OTC Annual Report
Working His Education
Ryan Nicholls has learned a lot about emergency management both inside the classrooms at Ozarks Technical Community College and outside in the real world.
Nothing taught him more about his job as Greene County director of emergency management than last May when a tornado devastated Joplin.
"Joplin was a career moment. All the principals of emergency management that we understood were needed on a scale we never imagined and were never tested on before Joplin," said Nicholls, who attended OTC and eventually earned his master's degree in emergency management.
Nicholls said that the emergency management skills he learned at OTC and in his other academic studies were put to the test with the Joplin tornado.
"Analytical thinking, prioritizing, evaluating, problem solving, these are all academic skills learned at OTC," he said.
Nicholls came to OTC to finish his GED, and in doing so, he earned a scholarship that paid for several semesters of school. He was recognized with OTC's Distinguished Alumni award at last May's commencement.
"OTC helped me get started. It excited me academically and led me to know that I wanted a master's degree," said Nicholls, who is married and the father of five children.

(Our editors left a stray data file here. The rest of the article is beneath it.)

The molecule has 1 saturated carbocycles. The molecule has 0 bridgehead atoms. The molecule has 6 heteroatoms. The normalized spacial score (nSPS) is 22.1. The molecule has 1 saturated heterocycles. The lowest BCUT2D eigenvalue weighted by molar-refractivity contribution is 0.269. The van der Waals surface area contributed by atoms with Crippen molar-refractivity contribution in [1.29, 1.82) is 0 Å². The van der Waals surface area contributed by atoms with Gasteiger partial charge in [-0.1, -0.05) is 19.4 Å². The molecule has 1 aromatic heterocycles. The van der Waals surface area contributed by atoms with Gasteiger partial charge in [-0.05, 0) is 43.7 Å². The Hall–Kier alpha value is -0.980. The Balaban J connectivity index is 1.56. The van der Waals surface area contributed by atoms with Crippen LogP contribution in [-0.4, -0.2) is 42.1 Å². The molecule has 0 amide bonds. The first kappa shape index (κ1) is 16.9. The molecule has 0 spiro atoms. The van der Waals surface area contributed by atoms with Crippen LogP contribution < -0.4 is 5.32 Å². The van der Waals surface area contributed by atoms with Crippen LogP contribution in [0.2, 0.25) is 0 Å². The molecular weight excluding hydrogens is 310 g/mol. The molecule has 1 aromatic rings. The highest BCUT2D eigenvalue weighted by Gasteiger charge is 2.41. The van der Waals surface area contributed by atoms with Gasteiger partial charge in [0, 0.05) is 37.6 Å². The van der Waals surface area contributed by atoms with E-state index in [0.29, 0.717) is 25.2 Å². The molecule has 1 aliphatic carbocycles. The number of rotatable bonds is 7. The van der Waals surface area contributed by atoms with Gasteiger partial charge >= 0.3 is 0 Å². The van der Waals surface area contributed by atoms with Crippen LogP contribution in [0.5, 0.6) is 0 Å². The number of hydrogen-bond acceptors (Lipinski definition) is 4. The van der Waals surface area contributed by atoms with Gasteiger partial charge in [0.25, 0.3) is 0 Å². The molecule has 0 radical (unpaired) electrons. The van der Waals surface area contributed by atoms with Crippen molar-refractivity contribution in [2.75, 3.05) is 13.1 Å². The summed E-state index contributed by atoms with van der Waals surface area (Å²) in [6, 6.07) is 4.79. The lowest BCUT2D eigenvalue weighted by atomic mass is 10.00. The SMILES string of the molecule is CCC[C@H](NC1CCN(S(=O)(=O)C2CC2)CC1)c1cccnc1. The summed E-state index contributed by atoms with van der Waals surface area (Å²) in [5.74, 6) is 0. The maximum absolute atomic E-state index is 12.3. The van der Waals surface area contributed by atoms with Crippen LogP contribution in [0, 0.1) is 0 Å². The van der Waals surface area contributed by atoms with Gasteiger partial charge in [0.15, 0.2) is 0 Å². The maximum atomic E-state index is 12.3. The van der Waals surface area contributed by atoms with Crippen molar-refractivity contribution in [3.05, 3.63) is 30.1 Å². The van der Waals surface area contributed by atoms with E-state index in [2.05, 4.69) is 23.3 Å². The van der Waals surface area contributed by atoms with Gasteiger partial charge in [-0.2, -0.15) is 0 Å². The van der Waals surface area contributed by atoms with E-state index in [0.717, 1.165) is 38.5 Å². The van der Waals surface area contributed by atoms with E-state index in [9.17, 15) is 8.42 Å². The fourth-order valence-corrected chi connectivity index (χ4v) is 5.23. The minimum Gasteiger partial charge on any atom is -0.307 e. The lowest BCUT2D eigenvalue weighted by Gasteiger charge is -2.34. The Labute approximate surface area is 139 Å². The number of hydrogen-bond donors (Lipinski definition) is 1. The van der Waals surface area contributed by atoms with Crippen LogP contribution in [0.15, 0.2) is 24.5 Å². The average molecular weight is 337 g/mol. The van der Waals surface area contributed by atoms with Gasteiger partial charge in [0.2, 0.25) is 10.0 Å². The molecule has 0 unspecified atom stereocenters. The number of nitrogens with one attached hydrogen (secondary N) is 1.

"I can honestly say that the majority of college instructors who standout in my mind were from OTC. They applied the subject to us in a way that made it easier for us to study. There was a motivation to study and we enjoyed doing it."
Nicholls returned to OTC recently to be the first instructor for the College's six-week online crisis and disaster management program for current and potential emergency management personnel across the country, from both the public and private sector.
The program was born out of discussions between Nicholls' staff and OTC. Both found it difficult to find well-trained personnel to fill key crisis and disaster management positions.
"The course lays out the basic principles of emergency management coordination. It's also for those who might be required to meet certain training requirements or for those who are thinking about getting into this line of work. It's a great program," Nicholls said.
Nicholls said OTC gave him the academic spark he needed to send him on his way to becoming Greene County's top emergency official. He fondly remembers his time at OTC from 1993-94.
While his original training was in nursing, it was his attraction to helping others in natural disasters that drew him to his current career. Nicholls spent six weeks in southern Mississippi after Hurricane Katrina hit.
His career choice was a good one that he credits in part to his time at OTC.
"I got confidence at OTC. I knew getting a master's was achievable and that I could go as far as I wanted to go. Now, I put those skills to use every day," Nicholls said.